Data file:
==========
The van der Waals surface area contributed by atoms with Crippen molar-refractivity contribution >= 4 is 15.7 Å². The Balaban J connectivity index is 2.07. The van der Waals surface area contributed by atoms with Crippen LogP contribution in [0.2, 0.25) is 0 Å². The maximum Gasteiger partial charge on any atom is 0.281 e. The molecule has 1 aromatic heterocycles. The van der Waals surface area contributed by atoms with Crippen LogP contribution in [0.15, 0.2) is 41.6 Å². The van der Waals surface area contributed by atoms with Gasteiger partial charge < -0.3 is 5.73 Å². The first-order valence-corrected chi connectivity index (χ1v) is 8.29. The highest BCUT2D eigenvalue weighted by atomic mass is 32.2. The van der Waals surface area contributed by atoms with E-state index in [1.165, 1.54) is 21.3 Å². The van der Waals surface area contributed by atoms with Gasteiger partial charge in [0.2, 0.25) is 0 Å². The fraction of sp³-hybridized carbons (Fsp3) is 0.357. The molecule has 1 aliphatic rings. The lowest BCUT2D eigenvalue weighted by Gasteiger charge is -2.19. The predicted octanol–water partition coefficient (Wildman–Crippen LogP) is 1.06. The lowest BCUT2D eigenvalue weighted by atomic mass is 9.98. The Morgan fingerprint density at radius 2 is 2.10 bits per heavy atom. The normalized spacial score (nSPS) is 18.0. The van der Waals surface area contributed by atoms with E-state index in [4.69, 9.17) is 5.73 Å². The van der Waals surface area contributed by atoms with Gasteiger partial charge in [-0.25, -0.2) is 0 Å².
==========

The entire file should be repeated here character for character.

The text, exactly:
The van der Waals surface area contributed by atoms with Crippen molar-refractivity contribution >= 4 is 15.7 Å². The Balaban J connectivity index is 2.07. The van der Waals surface area contributed by atoms with Crippen LogP contribution in [0.2, 0.25) is 0 Å². The maximum Gasteiger partial charge on any atom is 0.281 e. The molecule has 1 aromatic heterocycles. The van der Waals surface area contributed by atoms with Crippen LogP contribution in [0.15, 0.2) is 41.6 Å². The van der Waals surface area contributed by atoms with Gasteiger partial charge < -0.3 is 5.73 Å². The first-order valence-corrected chi connectivity index (χ1v) is 8.29. The highest BCUT2D eigenvalue weighted by atomic mass is 32.2. The van der Waals surface area contributed by atoms with E-state index in [1.165, 1.54) is 21.3 Å². The van der Waals surface area contributed by atoms with Gasteiger partial charge in [0.2, 0.25) is 0 Å². The fraction of sp³-hybridized carbons (Fsp3) is 0.357. The molecule has 1 aliphatic rings. The lowest BCUT2D eigenvalue weighted by Gasteiger charge is -2.19. The predicted octanol–water partition coefficient (Wildman–Crippen LogP) is 1.06. The lowest BCUT2D eigenvalue weighted by atomic mass is 9.98. The Morgan fingerprint density at radius 2 is 2.10 bits per heavy atom. The normalized spacial score (nSPS) is 18.0. The van der Waals surface area contributed by atoms with E-state index in [4.69, 9.17) is 5.73 Å². The van der Waals surface area contributed by atoms with Gasteiger partial charge in [-0.25, -0.2) is 0 Å².